Wakan sansai zue [= Illustrated Sino-Japanese compilation on the three realms of nature].
Osaka, [ca. 1715?].  + 105 kan bound in 81 volumes (26 x 18.5 cm) as intended. Printed from double-page woodblocks on the outside of the double leaves of Japanese paper with the fold at the fore-edge and the leaf numbers across the fold, with many hundreds of integral woodcut illustrations, including many maps and astronomical charts. Bound in traditional Japanese style in 18th-century(?) flexible boards (without a spine), covered in dark blue paper, each volume with two Japanese woodblock labels apparently transferred from the previous binding. They are kept in 10 more recent blue-cloth wrap-around chitsu cases.
The rare first great Japanese encyclopaedia, compiled ca. 1682-1712, by the Osaka medical doctor and naturalist Terajima Ryoan, based on the Chinese Sancai tuhui (the Japanese title usually rendered as Sansai zue) [= Illustrated compilation on the three realms of nature] compiled by Wang Qi and his son Wang Siyi, completed in 1607 and published in 1609. Both fall in the traditional Far Eastern genre called leishu, a reference work compiled as an anthology of works by numerous authors. The three realms of nature in the title are the heavens, the earth and the people, making it a true universal encyclopaedia. While the leishu genre had existed since the seventh century, Terajima's rendition is famous for the high level of its scholarship and the excellence of its illustrations, raising it above the level of mere compilation. The special attention devoted to Japan and the Japanese makes it an essential source for all subjects related to Japan. For many small subjects, for example kites, it includes information and illustrations not now known in any earlier source. As far as we know, only one complete set has come up for auction outside Japan in the last 50 years.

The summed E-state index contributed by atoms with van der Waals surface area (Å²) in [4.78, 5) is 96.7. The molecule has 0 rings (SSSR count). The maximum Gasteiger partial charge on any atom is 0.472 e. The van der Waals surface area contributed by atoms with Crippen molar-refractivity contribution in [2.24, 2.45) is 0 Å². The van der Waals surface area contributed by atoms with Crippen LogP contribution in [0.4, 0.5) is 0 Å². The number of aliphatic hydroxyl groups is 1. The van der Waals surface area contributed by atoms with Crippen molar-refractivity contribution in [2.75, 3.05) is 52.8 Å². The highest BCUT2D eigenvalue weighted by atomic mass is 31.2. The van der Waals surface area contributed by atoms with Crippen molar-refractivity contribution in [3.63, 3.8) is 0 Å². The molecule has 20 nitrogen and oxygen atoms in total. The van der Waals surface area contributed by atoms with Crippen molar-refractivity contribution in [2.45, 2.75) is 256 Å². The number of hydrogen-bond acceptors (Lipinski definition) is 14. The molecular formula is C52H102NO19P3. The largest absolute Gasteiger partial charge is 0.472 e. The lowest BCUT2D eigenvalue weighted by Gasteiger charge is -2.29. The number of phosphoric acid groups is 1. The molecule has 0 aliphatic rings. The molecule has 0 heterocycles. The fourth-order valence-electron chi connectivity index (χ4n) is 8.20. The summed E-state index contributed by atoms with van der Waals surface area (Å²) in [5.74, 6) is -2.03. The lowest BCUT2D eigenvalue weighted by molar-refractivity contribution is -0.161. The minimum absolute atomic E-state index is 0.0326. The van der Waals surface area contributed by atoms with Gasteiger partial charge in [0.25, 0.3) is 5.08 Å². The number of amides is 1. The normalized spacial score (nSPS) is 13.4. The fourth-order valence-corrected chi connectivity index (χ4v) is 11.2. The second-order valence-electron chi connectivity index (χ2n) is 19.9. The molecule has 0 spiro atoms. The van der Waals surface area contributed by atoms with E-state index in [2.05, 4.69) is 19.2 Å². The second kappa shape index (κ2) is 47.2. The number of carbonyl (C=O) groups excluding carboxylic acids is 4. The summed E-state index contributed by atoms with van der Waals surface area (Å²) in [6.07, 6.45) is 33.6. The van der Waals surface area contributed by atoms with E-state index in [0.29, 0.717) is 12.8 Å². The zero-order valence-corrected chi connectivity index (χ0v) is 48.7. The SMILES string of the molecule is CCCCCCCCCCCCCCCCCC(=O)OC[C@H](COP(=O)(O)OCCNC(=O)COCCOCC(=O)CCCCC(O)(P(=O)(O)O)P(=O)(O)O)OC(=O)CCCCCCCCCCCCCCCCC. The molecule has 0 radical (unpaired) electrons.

The 105 numbered "kan" (sections) cover astronomy and time; people, including medical, biological, social and political aspects; topography and non-Sino-Japanese societies; liberal arts; games, music instruments, weapons, hunting and fishing equipment and carpentry and other tools; furniture, jewelry, clothes, shoes and other artefacts, as well as hair styles; cookery, transportation, bridges, and agriculture; work regarded as appropriate for women (including weaving and spinning); zoology, ornithology, ichthyology, entomology and mythological animals; geography, mineralogy and metallurgy; China (2 kan) and Japan (16 kan); and botany and dendrology.
With library and deaccession seals. In very good condition, with only an occasional very minor marginal worm hole and complete with both index volumes (one or both often lacking). Some of the woodblock labels on the front of each volume are also very good, but many show worming or other damage, but the bindings of the individual volumes are otherwise also very good, with only slight wear at the edges. A rare complete set of an early printing of the first great Japanese encyclopaedia.